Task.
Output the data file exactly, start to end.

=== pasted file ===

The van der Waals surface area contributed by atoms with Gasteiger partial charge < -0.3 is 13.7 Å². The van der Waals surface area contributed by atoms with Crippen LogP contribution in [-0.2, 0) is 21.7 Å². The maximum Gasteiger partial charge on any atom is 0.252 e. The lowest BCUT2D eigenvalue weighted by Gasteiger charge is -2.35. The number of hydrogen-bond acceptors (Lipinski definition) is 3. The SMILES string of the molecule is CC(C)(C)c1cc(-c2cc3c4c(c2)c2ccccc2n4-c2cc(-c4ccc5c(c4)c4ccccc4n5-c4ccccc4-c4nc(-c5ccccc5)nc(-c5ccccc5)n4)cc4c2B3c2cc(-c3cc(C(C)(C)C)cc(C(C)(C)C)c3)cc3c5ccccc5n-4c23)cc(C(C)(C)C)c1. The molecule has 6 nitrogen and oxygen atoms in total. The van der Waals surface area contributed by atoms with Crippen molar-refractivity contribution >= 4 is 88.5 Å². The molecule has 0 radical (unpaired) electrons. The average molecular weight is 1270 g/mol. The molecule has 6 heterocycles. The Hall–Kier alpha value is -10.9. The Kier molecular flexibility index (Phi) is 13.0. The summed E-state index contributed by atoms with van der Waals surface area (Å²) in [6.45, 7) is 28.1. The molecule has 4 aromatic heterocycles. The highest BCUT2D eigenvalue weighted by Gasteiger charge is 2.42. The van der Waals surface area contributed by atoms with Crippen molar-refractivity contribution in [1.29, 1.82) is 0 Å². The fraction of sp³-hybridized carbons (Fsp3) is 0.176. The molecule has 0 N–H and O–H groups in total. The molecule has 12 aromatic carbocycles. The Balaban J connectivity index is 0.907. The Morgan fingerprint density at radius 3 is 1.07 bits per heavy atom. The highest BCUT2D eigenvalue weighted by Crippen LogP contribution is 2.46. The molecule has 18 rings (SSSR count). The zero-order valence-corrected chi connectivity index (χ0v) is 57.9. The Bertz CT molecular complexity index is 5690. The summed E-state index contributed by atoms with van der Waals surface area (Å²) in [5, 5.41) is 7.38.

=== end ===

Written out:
The van der Waals surface area contributed by atoms with Gasteiger partial charge < -0.3 is 13.7 Å². The van der Waals surface area contributed by atoms with Crippen LogP contribution in [-0.2, 0) is 21.7 Å². The maximum Gasteiger partial charge on any atom is 0.252 e. The lowest BCUT2D eigenvalue weighted by Gasteiger charge is -2.35. The number of hydrogen-bond acceptors (Lipinski definition) is 3. The SMILES string of the molecule is CC(C)(C)c1cc(-c2cc3c4c(c2)c2ccccc2n4-c2cc(-c4ccc5c(c4)c4ccccc4n5-c4ccccc4-c4nc(-c5ccccc5)nc(-c5ccccc5)n4)cc4c2B3c2cc(-c3cc(C(C)(C)C)cc(C(C)(C)C)c3)cc3c5ccccc5n-4c23)cc(C(C)(C)C)c1. The molecule has 6 nitrogen and oxygen atoms in total. The van der Waals surface area contributed by atoms with Crippen molar-refractivity contribution >= 4 is 88.5 Å². The molecule has 0 radical (unpaired) electrons. The average molecular weight is 1270 g/mol. The molecule has 6 heterocycles. The Hall–Kier alpha value is -10.9. The Kier molecular flexibility index (Phi) is 13.0. The summed E-state index contributed by atoms with van der Waals surface area (Å²) in [6.45, 7) is 28.1. The molecule has 4 aromatic heterocycles. The highest BCUT2D eigenvalue weighted by Gasteiger charge is 2.42. The van der Waals surface area contributed by atoms with Crippen molar-refractivity contribution in [1.29, 1.82) is 0 Å². The fraction of sp³-hybridized carbons (Fsp3) is 0.176. The molecule has 0 N–H and O–H groups in total. The molecule has 12 aromatic carbocycles. The Balaban J connectivity index is 0.907. The Morgan fingerprint density at radius 3 is 1.07 bits per heavy atom. The highest BCUT2D eigenvalue weighted by Crippen LogP contribution is 2.46. The molecule has 18 rings (SSSR count). The zero-order valence-corrected chi connectivity index (χ0v) is 57.9. The Bertz CT molecular complexity index is 5690. The summed E-state index contributed by atoms with van der Waals surface area (Å²) in [5, 5.41) is 7.38.